Total U.S. logistics costs dropped in 2009, reflecting the effects of the recession and showing a significant decrease from 2008, according to the 21st State of Logistics Report, an annual report released by the Council of Supply Chain Management Professionals (CSCMP). Business logistics costs fell to 7.7% of U.S. Gross Domestic Product (GDP) in 2009, as compared to 9.3% the previous year.
Interest rates remained historically low, and this, combined with lower inventory levels, pushed the interest paid on inventories down over 89% from 2008 levels.
The State of Logistics Report tracks and measures all costs associated with moving goods through the U.S. supply chain. The report benchmarks key metrics in U.S. logistics such as transportation and inventory-carrying costs, freight volumes, and revenues, offering a "big-picture view" of the performance of the U.S. supply chain process.
In 2009, inventory-carrying costs continued to fall due to a 4.6% decline in inventory and a further plunge in interest rates. Pressure on rates and an inability to move goods resulted in warehousing costs falling 2%below those of 2008. Although early 2009 saw warehouses full of inventory, by mid-year goods had been drawn down or relocated, leaving facilities with empty space.
Transportation costs were 20.2% lower than 2008 levels, with all modes of transportation being negatively affected. Trucking, which comprises a large percentage of the transportation component, had a 9% drop in tonnage carried. Rail carload traffic was also down from the previous year. The ocean sector reported sharp declines, lowering rates to stimulate business, with some ocean carriers reporting losses for the first time in their company’s histories. After heavy losses early in the year, air cargo had a much stronger showing by the latter part of 2009.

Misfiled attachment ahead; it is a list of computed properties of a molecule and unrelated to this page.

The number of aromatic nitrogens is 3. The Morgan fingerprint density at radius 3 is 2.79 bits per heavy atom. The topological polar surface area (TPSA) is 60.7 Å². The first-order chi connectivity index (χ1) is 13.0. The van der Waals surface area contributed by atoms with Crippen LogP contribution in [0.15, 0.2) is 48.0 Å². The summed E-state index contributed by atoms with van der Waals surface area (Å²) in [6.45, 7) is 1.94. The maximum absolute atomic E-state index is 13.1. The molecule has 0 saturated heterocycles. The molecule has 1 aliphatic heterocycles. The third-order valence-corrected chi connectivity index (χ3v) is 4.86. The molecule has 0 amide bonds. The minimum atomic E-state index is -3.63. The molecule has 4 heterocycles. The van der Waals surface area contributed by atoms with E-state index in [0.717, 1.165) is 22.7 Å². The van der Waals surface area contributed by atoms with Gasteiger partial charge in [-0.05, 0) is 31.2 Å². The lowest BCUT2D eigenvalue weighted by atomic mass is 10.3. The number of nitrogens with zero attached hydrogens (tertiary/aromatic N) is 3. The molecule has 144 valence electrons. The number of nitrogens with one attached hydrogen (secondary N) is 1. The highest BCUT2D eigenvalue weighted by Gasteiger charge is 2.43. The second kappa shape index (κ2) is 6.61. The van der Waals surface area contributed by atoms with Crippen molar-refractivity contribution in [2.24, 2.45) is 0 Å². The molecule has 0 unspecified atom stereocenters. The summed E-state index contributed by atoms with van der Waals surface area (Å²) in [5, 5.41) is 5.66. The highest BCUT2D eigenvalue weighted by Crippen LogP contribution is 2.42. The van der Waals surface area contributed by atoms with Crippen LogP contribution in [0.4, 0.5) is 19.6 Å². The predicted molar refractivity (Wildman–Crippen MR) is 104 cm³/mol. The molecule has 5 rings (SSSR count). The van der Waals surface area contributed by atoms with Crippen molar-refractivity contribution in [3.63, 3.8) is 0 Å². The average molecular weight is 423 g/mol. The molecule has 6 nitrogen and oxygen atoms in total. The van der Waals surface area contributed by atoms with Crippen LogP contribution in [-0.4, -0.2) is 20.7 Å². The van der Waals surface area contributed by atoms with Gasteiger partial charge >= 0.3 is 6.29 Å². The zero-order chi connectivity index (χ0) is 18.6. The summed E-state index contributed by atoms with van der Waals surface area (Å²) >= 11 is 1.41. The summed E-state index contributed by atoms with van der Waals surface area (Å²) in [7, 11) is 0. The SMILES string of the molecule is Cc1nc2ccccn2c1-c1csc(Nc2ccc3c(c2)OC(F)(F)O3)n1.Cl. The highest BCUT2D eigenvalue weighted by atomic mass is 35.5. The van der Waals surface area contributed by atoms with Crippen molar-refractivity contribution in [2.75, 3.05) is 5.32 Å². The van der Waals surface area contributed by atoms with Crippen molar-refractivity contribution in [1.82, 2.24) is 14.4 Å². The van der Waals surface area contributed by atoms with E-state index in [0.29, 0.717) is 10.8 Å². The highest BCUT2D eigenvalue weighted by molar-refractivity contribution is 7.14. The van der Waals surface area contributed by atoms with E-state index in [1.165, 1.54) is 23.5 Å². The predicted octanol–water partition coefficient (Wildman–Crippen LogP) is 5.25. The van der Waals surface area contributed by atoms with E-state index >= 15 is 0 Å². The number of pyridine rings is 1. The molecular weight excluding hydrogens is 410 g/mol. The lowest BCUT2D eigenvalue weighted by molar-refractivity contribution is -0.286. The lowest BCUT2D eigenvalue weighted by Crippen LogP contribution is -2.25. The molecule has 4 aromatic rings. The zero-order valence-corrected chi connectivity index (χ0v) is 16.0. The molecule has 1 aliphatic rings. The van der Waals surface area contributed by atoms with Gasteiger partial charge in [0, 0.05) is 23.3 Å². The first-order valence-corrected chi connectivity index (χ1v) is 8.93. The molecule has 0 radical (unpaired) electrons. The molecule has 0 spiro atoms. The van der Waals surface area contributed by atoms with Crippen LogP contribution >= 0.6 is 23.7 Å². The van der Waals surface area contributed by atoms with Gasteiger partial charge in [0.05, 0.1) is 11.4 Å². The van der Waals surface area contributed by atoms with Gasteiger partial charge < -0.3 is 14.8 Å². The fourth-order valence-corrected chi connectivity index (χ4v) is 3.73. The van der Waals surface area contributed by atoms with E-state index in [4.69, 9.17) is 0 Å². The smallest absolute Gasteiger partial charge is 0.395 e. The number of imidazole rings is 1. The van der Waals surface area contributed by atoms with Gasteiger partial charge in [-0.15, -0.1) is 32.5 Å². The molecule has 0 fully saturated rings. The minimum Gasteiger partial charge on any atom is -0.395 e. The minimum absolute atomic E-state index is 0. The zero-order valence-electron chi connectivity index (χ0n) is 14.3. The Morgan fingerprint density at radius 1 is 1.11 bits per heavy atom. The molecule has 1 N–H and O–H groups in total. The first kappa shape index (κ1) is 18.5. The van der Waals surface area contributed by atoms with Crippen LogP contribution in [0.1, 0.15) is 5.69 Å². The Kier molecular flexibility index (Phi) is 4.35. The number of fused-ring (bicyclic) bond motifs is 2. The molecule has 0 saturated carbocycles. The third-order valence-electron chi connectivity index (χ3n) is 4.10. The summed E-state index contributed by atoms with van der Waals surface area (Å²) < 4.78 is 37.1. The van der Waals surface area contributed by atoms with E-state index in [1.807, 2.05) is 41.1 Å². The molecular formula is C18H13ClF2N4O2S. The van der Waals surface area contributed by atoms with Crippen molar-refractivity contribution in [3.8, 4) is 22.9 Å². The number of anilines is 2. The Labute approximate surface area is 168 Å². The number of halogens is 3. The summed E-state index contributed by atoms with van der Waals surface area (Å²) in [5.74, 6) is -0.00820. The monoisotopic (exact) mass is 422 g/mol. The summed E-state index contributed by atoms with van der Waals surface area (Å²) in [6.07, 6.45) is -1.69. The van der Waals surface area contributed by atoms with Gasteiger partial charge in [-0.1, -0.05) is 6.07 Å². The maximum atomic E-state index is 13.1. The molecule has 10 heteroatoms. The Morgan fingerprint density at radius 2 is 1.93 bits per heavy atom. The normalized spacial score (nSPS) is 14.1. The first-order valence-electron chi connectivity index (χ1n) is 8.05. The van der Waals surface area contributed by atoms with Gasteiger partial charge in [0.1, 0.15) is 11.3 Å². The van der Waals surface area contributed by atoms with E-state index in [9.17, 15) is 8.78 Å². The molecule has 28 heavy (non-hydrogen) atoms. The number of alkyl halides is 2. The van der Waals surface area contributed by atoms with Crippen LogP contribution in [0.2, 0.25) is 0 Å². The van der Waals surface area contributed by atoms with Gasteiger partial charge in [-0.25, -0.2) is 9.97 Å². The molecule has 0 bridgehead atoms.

Due to abundant capacity and decreased freight to move, the industry has experienced significant pressure to reduce costs. Although shippers have responded with reductions, customers have not necessarily noticed a decline in rates. Overall, indicators show improvements in the fourth quarter with a focus on future direction.
"Logistics providers were among the first to feel the effects of the economic downturn, " says Vince Hartnett, president, Penske Logistics, a third-party logistics provider (3PL). “Today, we are seeing some positive signs of recovery in the supply chain with increasing truck freight volumes and higher truck fleet utilization rates. If this continues, trucking and logistics firms will likely add capacity to take on additional loads and hire drivers to meet increasing demand.
"Anecdotally, we are also seeing more Fortune 1000 level companies evaluating logistics outsourcing compared with the previous 12-month period, " Hartnett continues. "This tells us that business leaders are looking to capture emerging growth opportunities while still staying focused on cash and capital—a good combination for our industry and a steady recovery. "
The report is authored by Rosalyn Wilson, a transportation consultant for Delcan Corp.